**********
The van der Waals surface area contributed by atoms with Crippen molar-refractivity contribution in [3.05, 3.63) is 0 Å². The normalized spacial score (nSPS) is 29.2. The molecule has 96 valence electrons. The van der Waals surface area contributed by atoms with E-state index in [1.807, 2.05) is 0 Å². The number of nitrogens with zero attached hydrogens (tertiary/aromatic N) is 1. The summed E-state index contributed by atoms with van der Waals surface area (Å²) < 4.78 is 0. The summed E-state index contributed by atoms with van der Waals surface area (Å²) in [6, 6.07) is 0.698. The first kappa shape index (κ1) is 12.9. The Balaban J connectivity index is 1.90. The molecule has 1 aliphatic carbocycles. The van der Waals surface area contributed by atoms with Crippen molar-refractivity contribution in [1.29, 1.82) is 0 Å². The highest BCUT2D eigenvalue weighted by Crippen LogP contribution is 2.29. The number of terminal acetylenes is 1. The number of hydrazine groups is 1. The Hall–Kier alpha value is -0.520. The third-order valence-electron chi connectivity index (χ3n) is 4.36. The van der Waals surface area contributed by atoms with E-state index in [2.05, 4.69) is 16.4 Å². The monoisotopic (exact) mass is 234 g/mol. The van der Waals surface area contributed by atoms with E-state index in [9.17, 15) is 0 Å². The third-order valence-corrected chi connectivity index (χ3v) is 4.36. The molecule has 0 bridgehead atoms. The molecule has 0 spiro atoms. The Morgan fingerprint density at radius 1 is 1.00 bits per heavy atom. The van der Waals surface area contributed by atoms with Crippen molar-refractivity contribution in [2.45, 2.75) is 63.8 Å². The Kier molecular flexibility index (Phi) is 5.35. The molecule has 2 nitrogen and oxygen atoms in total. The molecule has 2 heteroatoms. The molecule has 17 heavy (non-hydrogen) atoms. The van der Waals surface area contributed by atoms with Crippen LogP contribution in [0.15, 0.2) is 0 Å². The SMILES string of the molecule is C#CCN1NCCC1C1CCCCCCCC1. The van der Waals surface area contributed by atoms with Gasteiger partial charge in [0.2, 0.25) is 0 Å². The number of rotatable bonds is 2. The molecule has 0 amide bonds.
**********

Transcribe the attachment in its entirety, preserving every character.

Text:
The van der Waals surface area contributed by atoms with Crippen molar-refractivity contribution in [3.05, 3.63) is 0 Å². The normalized spacial score (nSPS) is 29.2. The molecule has 96 valence electrons. The van der Waals surface area contributed by atoms with E-state index in [1.807, 2.05) is 0 Å². The number of nitrogens with zero attached hydrogens (tertiary/aromatic N) is 1. The summed E-state index contributed by atoms with van der Waals surface area (Å²) < 4.78 is 0. The summed E-state index contributed by atoms with van der Waals surface area (Å²) in [6, 6.07) is 0.698. The first kappa shape index (κ1) is 12.9. The Balaban J connectivity index is 1.90. The molecule has 1 aliphatic carbocycles. The van der Waals surface area contributed by atoms with Crippen molar-refractivity contribution in [1.29, 1.82) is 0 Å². The highest BCUT2D eigenvalue weighted by Crippen LogP contribution is 2.29. The number of terminal acetylenes is 1. The number of hydrazine groups is 1. The Hall–Kier alpha value is -0.520. The third-order valence-electron chi connectivity index (χ3n) is 4.36. The van der Waals surface area contributed by atoms with E-state index in [2.05, 4.69) is 16.4 Å². The monoisotopic (exact) mass is 234 g/mol. The van der Waals surface area contributed by atoms with E-state index in [9.17, 15) is 0 Å². The third-order valence-corrected chi connectivity index (χ3v) is 4.36. The molecule has 0 bridgehead atoms. The molecule has 0 spiro atoms. The Morgan fingerprint density at radius 1 is 1.00 bits per heavy atom. The van der Waals surface area contributed by atoms with Crippen molar-refractivity contribution in [2.45, 2.75) is 63.8 Å². The Kier molecular flexibility index (Phi) is 5.35. The molecule has 2 nitrogen and oxygen atoms in total. The molecule has 2 heteroatoms. The molecule has 17 heavy (non-hydrogen) atoms. The van der Waals surface area contributed by atoms with Crippen LogP contribution in [0.15, 0.2) is 0 Å². The SMILES string of the molecule is C#CCN1NCCC1C1CCCCCCCC1. The van der Waals surface area contributed by atoms with Gasteiger partial charge in [0.2, 0.25) is 0 Å². The number of rotatable bonds is 2. The molecule has 0 amide bonds.